One of the victims of a fatal attack on a CIA base in Afghanistan last week was a Jordanian intelligence official, the Washington Post reported Monday.
Jordan's King Abdullah II and his wife, Rania, reportedly attended the official's military funeral on Saturday.
The Washington Post reported that the General Intelligence Department, Jordan's spy agency, had been working especially closely with the CIA since the September 11, 2001 attacks. A former CIA officer quoted in the report explained that Jordanian intelligence officials "know the bad guy's... culture, his associates, and more [than anyone] about the network to which he belongs."
Nonetheless, US intelligence officials declined comment on the report.
The Washington Post went on to say that after the blast, the CIA lowered the bomb's official death toll from eight to seven, and that the Jordanian was the eighth victim.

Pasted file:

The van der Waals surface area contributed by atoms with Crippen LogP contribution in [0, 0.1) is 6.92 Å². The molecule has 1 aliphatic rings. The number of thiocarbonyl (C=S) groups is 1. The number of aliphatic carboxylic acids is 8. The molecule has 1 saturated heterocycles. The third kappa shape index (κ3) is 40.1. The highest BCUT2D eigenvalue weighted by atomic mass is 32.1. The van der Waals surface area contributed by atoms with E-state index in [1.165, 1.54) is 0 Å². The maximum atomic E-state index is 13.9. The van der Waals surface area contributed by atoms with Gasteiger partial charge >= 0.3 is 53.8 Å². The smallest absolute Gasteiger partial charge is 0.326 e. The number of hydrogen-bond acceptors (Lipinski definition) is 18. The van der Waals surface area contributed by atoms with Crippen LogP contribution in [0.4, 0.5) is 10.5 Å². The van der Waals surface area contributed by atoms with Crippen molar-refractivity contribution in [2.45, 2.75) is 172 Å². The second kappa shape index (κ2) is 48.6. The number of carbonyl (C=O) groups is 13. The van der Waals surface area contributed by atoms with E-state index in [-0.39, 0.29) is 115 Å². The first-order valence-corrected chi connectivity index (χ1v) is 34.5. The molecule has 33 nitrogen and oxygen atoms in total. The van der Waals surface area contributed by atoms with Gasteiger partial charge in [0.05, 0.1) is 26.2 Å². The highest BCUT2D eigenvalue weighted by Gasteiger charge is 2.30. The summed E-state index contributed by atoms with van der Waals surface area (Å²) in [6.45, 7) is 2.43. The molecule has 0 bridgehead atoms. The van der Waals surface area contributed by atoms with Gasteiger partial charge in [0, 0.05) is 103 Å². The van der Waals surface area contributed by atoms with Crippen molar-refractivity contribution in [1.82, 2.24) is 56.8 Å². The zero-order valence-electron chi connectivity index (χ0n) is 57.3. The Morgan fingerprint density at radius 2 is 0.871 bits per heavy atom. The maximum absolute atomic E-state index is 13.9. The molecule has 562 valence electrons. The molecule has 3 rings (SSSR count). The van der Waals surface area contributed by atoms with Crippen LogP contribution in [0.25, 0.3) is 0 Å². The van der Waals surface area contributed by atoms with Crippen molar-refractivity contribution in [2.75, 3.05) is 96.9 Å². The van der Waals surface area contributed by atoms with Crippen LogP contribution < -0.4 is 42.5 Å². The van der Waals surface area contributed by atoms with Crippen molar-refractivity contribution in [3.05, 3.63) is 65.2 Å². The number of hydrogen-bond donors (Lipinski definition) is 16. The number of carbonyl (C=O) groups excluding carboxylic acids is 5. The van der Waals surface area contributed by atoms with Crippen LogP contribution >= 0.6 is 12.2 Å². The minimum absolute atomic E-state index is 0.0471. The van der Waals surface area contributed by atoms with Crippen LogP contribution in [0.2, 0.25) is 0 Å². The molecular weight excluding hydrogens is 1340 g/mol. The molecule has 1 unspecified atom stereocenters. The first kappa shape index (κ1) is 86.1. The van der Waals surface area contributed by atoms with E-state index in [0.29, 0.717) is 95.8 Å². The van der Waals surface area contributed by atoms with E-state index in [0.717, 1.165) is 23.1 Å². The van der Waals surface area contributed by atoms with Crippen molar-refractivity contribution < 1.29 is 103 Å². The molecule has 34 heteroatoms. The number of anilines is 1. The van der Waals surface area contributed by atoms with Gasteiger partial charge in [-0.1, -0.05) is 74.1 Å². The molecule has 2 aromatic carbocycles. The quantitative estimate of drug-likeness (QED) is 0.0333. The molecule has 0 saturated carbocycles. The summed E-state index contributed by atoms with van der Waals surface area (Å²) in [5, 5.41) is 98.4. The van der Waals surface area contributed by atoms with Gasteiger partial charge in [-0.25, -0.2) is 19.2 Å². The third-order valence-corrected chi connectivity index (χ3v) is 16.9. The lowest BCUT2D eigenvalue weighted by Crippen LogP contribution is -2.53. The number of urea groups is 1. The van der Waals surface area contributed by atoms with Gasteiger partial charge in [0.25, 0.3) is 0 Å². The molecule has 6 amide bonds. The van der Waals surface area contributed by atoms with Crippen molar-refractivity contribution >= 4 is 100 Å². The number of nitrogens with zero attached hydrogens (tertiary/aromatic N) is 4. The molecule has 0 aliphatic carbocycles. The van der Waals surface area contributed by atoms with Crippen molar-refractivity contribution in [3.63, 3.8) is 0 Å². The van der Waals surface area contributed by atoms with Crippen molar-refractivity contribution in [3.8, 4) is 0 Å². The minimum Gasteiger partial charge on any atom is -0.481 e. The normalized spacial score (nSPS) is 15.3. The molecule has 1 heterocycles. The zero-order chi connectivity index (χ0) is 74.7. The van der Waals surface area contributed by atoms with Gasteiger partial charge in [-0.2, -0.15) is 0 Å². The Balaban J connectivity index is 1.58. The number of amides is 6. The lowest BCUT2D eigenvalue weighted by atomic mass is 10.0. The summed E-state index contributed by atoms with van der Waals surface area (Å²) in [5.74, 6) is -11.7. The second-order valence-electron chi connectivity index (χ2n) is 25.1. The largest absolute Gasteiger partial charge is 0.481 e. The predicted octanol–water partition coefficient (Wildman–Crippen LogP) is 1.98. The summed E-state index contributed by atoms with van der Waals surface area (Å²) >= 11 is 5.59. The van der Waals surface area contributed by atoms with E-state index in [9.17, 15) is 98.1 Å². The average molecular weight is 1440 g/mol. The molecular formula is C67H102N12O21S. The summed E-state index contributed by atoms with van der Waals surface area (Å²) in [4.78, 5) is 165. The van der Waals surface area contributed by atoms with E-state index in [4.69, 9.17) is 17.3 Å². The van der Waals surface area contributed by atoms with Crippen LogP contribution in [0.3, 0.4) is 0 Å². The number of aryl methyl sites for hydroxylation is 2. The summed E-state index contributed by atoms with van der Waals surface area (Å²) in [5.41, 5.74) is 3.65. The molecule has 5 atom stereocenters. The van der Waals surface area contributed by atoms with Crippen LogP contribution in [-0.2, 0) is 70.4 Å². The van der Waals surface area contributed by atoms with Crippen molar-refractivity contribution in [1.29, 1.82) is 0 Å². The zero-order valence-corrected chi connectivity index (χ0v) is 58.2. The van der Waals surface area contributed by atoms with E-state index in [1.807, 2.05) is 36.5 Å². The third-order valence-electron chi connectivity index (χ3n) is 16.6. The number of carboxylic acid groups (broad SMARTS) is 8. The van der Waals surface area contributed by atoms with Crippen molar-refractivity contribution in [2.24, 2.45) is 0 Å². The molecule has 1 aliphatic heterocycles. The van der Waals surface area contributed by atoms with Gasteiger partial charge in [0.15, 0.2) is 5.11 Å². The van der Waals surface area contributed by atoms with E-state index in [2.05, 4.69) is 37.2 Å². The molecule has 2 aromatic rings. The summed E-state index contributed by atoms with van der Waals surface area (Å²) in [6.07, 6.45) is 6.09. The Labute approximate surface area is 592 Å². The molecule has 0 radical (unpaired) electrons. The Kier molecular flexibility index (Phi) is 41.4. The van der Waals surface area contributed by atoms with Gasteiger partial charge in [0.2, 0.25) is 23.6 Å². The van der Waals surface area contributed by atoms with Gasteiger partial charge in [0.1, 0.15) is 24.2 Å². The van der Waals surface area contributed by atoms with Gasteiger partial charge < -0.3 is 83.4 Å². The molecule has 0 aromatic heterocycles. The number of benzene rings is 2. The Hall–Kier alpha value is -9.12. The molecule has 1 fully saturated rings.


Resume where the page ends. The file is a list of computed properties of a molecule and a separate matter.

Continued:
The Pakistani Taliban claimed responsibility for the deadly attack, stating on Friday that they had used a turncoat CIA operative to carry out a suicide bombing as revenge for a top militant leader's death in a US missile strike.
The suicide bomber struck the CIA's operation at Camp Chapman in eastern Khost province on Wednesday. The base was used to direct and coordinate CIA operations and intelligence gathering in Khost, a hotbed of insurgent activity because of its proximity to Pakistan's lawless tribal areas, former CIA officials said. Among the seven killed was the chief of the operation, they said.
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